April 18, 1865

By Lee Millar

Through January and most of February 1865, Germantown was again in No-Man’s Land.  The M&C Railroad was completely abandoned, leaving the town cut off.

February 26 Three Union cavalry divisions swept into north Mississippi on a raid and returned by way of Germantown.  The 7th Illinois Cavalry is one of the regiments that temporarily camp at the town.
March 3 Another Union cavalry division concentrates at Germantown but must await more supplies by train before moving out.   At 6 pm the next day they move toward Collierville and then turn south burning barns and crops, returning to Germantown on the 11th.
March 19-25v Federal forces begin an earnest establishment of control over the railroad and  several companies of the 12th Illinois Cavalry are deployed at White’s Station, Germantown, and Collierville.
March 28

The 12th Illinois is moved to Collierville and the 11th New York Cavalry occupies Germantown. General Washburn in Memphis, commander of the District of West Tennessee which includes the occupied territory of north Mississippi, increases the issuance of Oaths of Allegiance to area citizens to increase the business trades  and restore the old community relations. 

A squad of Confederate cavalry attacks the pickets of the 11th New York, wounding two, one mortally.  One Confederate was captured.

April 3 A Union patrol from Collierville to Germantown of 30 men armed with rapid-fire  breech-loading carbines is routed by a 60-man company of Confederates who are  armed with single-shot Enfield rifles.  The next day Union patrols are increased to 100 men. 
April 9 General R. E. Lee surrenders to his Army of Northern Virginia.  The War for Southern Independence is almost at an end.
April 18 Captain George W. Smith, 11th New York Cavalry based in Germantown, reported that a patrol moving toward Collierville was attacked and routed by Confederate cavalry (near Bray’s Station).  This is the last recorded military action in the state of Tennessee.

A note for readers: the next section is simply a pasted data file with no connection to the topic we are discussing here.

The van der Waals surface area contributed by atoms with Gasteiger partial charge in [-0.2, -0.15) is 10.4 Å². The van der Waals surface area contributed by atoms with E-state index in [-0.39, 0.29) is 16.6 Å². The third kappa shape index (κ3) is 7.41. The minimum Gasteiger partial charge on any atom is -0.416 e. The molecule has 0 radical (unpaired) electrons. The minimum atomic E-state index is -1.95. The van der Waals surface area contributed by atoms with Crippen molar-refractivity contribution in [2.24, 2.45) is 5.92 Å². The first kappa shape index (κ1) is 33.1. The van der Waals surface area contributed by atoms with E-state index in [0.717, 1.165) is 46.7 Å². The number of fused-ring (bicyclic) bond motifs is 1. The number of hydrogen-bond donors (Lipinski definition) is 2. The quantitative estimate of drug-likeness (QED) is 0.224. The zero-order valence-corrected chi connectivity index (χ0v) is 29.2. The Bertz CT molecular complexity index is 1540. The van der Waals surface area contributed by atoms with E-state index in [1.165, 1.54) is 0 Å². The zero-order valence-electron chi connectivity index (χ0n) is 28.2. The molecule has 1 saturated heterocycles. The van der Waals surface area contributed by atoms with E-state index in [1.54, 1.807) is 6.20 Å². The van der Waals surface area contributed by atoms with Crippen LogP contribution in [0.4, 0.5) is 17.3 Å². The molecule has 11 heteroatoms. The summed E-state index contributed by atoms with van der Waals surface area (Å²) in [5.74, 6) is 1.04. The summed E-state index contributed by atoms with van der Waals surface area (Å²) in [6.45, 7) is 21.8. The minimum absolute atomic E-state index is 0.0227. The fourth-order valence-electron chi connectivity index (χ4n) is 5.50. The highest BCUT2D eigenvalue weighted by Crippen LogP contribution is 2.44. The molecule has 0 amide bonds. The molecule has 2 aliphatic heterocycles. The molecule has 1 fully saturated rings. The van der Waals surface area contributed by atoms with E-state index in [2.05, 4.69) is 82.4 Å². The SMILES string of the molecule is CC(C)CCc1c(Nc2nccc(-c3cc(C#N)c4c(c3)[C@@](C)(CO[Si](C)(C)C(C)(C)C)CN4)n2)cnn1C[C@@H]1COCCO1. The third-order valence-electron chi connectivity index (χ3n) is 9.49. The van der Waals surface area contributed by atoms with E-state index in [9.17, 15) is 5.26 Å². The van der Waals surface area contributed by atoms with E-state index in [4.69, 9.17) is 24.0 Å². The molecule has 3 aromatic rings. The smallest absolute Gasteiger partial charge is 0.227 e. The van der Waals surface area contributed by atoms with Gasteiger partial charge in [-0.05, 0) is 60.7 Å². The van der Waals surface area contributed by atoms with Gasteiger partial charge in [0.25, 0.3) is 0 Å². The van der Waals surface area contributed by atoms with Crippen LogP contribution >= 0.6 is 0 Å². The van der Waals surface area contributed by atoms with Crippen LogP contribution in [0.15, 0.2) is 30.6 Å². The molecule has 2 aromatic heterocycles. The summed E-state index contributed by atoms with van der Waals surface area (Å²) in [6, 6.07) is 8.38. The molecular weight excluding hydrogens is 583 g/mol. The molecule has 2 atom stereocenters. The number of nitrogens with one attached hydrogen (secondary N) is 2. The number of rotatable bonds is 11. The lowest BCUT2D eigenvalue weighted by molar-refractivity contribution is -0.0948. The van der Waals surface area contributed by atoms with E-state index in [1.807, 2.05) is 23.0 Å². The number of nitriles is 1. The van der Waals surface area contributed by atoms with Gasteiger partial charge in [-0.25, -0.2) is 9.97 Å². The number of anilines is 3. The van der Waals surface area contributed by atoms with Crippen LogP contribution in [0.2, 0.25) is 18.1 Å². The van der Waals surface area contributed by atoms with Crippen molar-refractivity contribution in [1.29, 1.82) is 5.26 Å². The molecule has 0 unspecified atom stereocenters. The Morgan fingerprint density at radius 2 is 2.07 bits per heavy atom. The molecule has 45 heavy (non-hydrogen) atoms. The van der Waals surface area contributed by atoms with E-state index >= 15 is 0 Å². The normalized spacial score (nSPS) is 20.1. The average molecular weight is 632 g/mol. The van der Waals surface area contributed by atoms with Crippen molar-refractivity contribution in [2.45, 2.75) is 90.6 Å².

May By the end of this month, the war was over.  Germantown’s Southern soldiers had  to get home from Lee’s army in Virginia, Joseph Johnston’s Army of Tennessee in North Carolina, and Forrest’s Cavalry in Alabama.  Likewise, those released from northern prisons made their way by steamboat, railroad, and on foot to get home.  
September 30 The federal occupation of Germantown ends.


The returning soldiers or their widows set to work to restore their farms and businesses.  Neglected fields, destroyed equipment and buildings, the loss of draft animals, and disrupted labor supplies made 1865 a year of minimal recovery and production.  Nevertheless, commerce and subsistence agriculture struggled back to life in Germantown.  The M&C Railroad had been reopened since May, with a daily train leaving Memphis for Grand Junction at 8 AM.  The tenuous rail equipment and rail-line made this an 11-hour trip over this 50 miles.   But repairs continued, and by November, one train a day traveled from Memphis to Stevenson, Ala. and the old connections to major southern and north-eastern cities were reestablished.  Passengers, freight, and crops were once again moving into and out of Germantown. 

Contributors to these articles on Germantown and the War Between the States:
Lee Millar
Sid Witherington
George Browder